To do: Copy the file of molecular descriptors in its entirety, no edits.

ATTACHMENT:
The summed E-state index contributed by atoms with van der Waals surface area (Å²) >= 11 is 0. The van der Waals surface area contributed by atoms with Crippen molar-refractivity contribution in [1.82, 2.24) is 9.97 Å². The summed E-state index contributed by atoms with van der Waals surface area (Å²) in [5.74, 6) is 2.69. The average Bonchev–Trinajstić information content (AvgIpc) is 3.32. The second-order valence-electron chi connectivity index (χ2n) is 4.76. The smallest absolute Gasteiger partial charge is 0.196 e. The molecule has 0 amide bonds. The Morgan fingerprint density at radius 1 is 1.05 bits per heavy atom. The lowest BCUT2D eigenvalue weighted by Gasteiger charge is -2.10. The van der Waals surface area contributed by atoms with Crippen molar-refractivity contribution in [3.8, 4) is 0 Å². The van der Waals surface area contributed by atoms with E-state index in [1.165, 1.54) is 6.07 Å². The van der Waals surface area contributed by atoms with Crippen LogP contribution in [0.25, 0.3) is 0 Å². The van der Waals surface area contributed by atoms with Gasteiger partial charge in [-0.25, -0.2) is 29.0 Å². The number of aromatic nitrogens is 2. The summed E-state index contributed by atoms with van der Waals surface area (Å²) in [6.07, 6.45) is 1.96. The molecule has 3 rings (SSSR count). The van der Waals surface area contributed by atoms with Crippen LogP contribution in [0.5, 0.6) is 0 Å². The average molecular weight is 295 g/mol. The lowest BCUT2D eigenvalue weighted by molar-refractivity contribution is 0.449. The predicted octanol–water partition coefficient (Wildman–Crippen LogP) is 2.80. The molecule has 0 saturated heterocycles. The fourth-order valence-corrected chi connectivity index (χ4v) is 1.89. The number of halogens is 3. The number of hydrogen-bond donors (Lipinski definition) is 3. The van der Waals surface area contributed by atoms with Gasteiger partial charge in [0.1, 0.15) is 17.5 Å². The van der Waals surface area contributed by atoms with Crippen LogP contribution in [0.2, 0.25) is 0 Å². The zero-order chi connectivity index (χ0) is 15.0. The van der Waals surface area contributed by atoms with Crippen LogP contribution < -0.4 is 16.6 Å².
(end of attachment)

The summed E-state index contributed by atoms with van der Waals surface area (Å²) >= 11 is 0. The van der Waals surface area contributed by atoms with Crippen molar-refractivity contribution in [1.82, 2.24) is 9.97 Å². The summed E-state index contributed by atoms with van der Waals surface area (Å²) in [5.74, 6) is 2.69. The average Bonchev–Trinajstić information content (AvgIpc) is 3.32. The second-order valence-electron chi connectivity index (χ2n) is 4.76. The smallest absolute Gasteiger partial charge is 0.196 e. The molecule has 0 amide bonds. The Morgan fingerprint density at radius 1 is 1.05 bits per heavy atom. The lowest BCUT2D eigenvalue weighted by Gasteiger charge is -2.10. The van der Waals surface area contributed by atoms with Crippen molar-refractivity contribution in [3.8, 4) is 0 Å². The van der Waals surface area contributed by atoms with E-state index in [1.165, 1.54) is 6.07 Å². The van der Waals surface area contributed by atoms with Crippen LogP contribution in [0.25, 0.3) is 0 Å². The van der Waals surface area contributed by atoms with Gasteiger partial charge in [-0.25, -0.2) is 29.0 Å². The number of aromatic nitrogens is 2. The summed E-state index contributed by atoms with van der Waals surface area (Å²) in [6.07, 6.45) is 1.96. The molecule has 3 rings (SSSR count). The van der Waals surface area contributed by atoms with Crippen LogP contribution in [0.5, 0.6) is 0 Å². The average molecular weight is 295 g/mol. The lowest BCUT2D eigenvalue weighted by molar-refractivity contribution is 0.449. The predicted octanol–water partition coefficient (Wildman–Crippen LogP) is 2.80. The molecule has 0 saturated heterocycles. The fourth-order valence-corrected chi connectivity index (χ4v) is 1.89. The number of halogens is 3. The number of hydrogen-bond donors (Lipinski definition) is 3. The van der Waals surface area contributed by atoms with Gasteiger partial charge in [0.1, 0.15) is 17.5 Å². The van der Waals surface area contributed by atoms with Crippen LogP contribution in [0.2, 0.25) is 0 Å². The zero-order chi connectivity index (χ0) is 15.0. The van der Waals surface area contributed by atoms with Crippen LogP contribution < -0.4 is 16.6 Å².